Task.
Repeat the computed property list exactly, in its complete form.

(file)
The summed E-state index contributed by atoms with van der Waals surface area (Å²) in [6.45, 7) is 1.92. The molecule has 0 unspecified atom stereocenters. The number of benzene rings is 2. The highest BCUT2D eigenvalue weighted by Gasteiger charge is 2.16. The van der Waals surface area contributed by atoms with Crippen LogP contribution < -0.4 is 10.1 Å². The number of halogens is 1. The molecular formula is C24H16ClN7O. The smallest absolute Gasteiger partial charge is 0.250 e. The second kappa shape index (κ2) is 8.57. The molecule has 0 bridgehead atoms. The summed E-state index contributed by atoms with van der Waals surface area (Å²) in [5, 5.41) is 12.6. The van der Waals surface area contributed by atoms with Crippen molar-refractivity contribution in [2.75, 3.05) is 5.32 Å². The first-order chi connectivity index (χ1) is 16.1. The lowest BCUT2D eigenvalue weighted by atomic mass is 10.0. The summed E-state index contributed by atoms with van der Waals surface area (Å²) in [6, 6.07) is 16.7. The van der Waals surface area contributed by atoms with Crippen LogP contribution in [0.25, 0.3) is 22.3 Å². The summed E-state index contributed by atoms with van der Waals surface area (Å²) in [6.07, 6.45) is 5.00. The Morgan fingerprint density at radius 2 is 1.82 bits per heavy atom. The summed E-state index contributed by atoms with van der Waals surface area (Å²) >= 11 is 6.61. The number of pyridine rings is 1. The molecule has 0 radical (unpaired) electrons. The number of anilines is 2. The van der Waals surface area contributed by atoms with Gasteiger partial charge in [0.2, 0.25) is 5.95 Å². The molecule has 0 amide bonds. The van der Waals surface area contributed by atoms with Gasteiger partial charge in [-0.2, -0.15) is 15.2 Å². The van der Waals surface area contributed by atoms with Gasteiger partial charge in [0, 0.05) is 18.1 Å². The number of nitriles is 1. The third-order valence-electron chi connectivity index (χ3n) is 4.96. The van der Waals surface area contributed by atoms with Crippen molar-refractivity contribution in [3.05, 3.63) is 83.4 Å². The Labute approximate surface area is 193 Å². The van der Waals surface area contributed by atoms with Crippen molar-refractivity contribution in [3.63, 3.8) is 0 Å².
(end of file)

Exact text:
The summed E-state index contributed by atoms with van der Waals surface area (Å²) in [6.45, 7) is 1.92. The molecule has 0 unspecified atom stereocenters. The number of benzene rings is 2. The highest BCUT2D eigenvalue weighted by Gasteiger charge is 2.16. The van der Waals surface area contributed by atoms with Crippen LogP contribution < -0.4 is 10.1 Å². The number of halogens is 1. The molecular formula is C24H16ClN7O. The smallest absolute Gasteiger partial charge is 0.250 e. The second kappa shape index (κ2) is 8.57. The molecule has 0 bridgehead atoms. The summed E-state index contributed by atoms with van der Waals surface area (Å²) in [5, 5.41) is 12.6. The van der Waals surface area contributed by atoms with Crippen molar-refractivity contribution in [2.75, 3.05) is 5.32 Å². The first-order chi connectivity index (χ1) is 16.1. The lowest BCUT2D eigenvalue weighted by atomic mass is 10.0. The summed E-state index contributed by atoms with van der Waals surface area (Å²) in [6, 6.07) is 16.7. The van der Waals surface area contributed by atoms with Crippen LogP contribution in [0.25, 0.3) is 22.3 Å². The summed E-state index contributed by atoms with van der Waals surface area (Å²) in [6.07, 6.45) is 5.00. The Morgan fingerprint density at radius 2 is 1.82 bits per heavy atom. The summed E-state index contributed by atoms with van der Waals surface area (Å²) >= 11 is 6.61. The number of pyridine rings is 1. The molecule has 0 radical (unpaired) electrons. The number of anilines is 2. The van der Waals surface area contributed by atoms with Gasteiger partial charge in [0.2, 0.25) is 5.95 Å². The molecule has 0 amide bonds. The van der Waals surface area contributed by atoms with Gasteiger partial charge in [-0.2, -0.15) is 15.2 Å². The van der Waals surface area contributed by atoms with Gasteiger partial charge in [0, 0.05) is 18.1 Å². The number of nitriles is 1. The third-order valence-electron chi connectivity index (χ3n) is 4.96. The van der Waals surface area contributed by atoms with Crippen molar-refractivity contribution in [3.05, 3.63) is 83.4 Å². The Labute approximate surface area is 193 Å². The van der Waals surface area contributed by atoms with Crippen molar-refractivity contribution in [3.63, 3.8) is 0 Å².